Wednesday, March 14, 2007

When Tie-Ins Go Bad, or Why Isn't Heroes More Like Lost (Which It's Obviously Copying Anyway?)

Those of you watch Heroes on NBC may know about the free comic books to enhance your "Heroes Experience" (TM).

Some of the books work. Eden's backstory, for instance, told an effective story, and made her character more complex and compelling.

But most of the books fail. On average, the collection is one of the worst examples of graphical storytelling I've ever seen. (Disappointing for a show produced by Jeph God-of-Comics Loeb).

Maybe the low quality supplements are excusable, they're still figuring tihs thing out, and hey, you get what you pay for. Besides, they could do worse.

In fact, they already have. The worst tie-in they've made to date: this little gem, from Hana Gitelman's blog is completely embarassing for everyone involved. (Can someone fire the intern that wrote that, and then the other intern who read it? And anyone else who heard it and didn't stop it?)

Even if the absent quality was somehow forgivable, the way the comics rewrite the motivations of central characters is insulting. In Claire's backstory, we see that she didn't mean to kill her rapist when she sped his car into a wall, she just wanted to scare him a tiny bit. (The fear on her face when she found out he actually lived was just, what, PTSD?). In Nathan Petrelli's comic, we find out that he hasn't actually been in denial about his power at all. Go figure.

Used to be we'd have to wait for a remastered edition to be horrified like this.

All this would still be forgiveable if they hadn't committed the cardinal sin of tie-ins: making them necessary to fully understand the show. I can gripe about The Lost Experience all I want, but in the end, my participation was completely optional (assuming this gets worked into the show sooner or later).

But Heroes has gone farther, they require you to sift through their inane and contrary supplements to fully understand basic plot. At the end of Fallout (episode 11) Sylar has basically escaped from Mr. Bennett. In the following episode, he's back in custody, his recapture saved for the comic, to the complete bewilderment of those not sufferring along at home.

Mandatory external content is bad. Hastily written ad-filled comics are bad. Please, Heroes: save the tie-ins, save the show.

Wednesday, March 07, 2007

Your Radio Just Got Better

A recent settlement aims to eliminate payola in music broadcasting. This means large recording studios can no longer bribe radios for airplay, getting the same songs pounded into our ears ad nauseum. You might be surprised at how payola has evolved since the 1950s:

Other forms of inducement include lavish prizes meant for listeners that wind up going to station employees; promises by record companies of concerts by well-known artists in exchange for airplay; and payments for promotional expenses and station equipment.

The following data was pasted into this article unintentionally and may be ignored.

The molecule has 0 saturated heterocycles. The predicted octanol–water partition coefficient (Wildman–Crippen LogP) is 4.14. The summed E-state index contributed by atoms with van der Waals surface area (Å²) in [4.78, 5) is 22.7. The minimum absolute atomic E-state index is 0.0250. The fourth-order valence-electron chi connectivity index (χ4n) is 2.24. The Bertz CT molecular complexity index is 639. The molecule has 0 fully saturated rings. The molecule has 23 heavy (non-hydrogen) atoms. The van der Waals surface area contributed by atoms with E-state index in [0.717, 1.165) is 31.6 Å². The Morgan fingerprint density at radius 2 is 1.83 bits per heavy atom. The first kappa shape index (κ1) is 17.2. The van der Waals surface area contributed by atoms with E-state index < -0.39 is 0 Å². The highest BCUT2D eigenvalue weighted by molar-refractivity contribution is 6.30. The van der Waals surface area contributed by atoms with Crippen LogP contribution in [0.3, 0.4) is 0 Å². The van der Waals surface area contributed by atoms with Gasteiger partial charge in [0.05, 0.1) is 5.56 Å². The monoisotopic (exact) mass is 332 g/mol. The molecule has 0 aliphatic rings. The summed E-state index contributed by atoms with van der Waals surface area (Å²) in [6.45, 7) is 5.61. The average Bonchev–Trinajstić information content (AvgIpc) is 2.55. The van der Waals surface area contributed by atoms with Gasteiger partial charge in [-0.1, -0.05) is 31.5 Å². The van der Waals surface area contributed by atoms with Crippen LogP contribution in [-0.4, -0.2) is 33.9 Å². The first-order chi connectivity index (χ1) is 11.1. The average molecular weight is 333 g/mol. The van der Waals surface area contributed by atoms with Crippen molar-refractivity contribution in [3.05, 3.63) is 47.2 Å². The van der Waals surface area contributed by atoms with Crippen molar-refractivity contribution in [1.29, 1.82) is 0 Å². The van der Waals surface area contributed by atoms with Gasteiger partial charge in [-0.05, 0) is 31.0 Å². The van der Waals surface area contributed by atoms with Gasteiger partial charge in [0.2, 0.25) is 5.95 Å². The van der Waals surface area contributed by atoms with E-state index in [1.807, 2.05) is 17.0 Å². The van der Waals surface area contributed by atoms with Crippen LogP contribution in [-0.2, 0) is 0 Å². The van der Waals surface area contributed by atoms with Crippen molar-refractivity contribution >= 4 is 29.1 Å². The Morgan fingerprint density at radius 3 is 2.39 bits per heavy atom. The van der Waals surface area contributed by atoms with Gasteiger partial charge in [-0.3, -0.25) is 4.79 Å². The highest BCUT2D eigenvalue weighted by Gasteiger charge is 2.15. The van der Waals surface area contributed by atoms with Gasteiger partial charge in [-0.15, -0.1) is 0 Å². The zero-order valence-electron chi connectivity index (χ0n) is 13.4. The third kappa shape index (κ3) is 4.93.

So fewer call-in prizes. But part of the settlement inculdes the agreement to play "8,400 half-hour segments of free airtime for independent record labels and local artists." I think that's a fair trade.

Thursday, March 01, 2007


For those who do not know, I have a strong distaste for the local news. Particularly in Kansas City, the motto for news directors seems to be "If it bleeds, it leads". So my thinly disguised disgust was fully disclosed on February 28, 2007 when, at 9:00PM CST all four major networks (our house does not have cable/satellite) cut to the "dangerous" weather. I checked the KC Star this morning, and on a cursory glance, there were no deaths reported. In the cost of human lives, it apparently was not that dangerous after all. Why is there such an obsession with weather in the Kansas City area?

My guess is that there are two primary factors: our agricultural heritage and the rapid nature by which our severe weather strikes. As I flipped over to KCPT to watch a D-Day documentary, I realized that it was not mandatory to over-report the weather. KCPT had no metro weather map with counties colored for Tornado Watch, Tornado Warning, Flash Flood Warning, Groundhog Day Watch, etc. KCPT (public television) simply had text in the top left corner of the screen that said 'Tornado Warning' and every 10 minutes or so it would send a scroll across the bottom with more information. Honestly if you are still watching television with a tornado warning in your area you either

A) are not affected/are far or safe from the reported storm


B) are ignorant and deserve to die (this only includes those who know a tornado is in the area).

This is all a bit harsh, I know, but someone needs to get across to our local televsion stations, that some things are not to be tampered with... like Lost, which I was unable to see.

Do satellite dishes still "fail" to offer local programming? That would be a failure I could live with.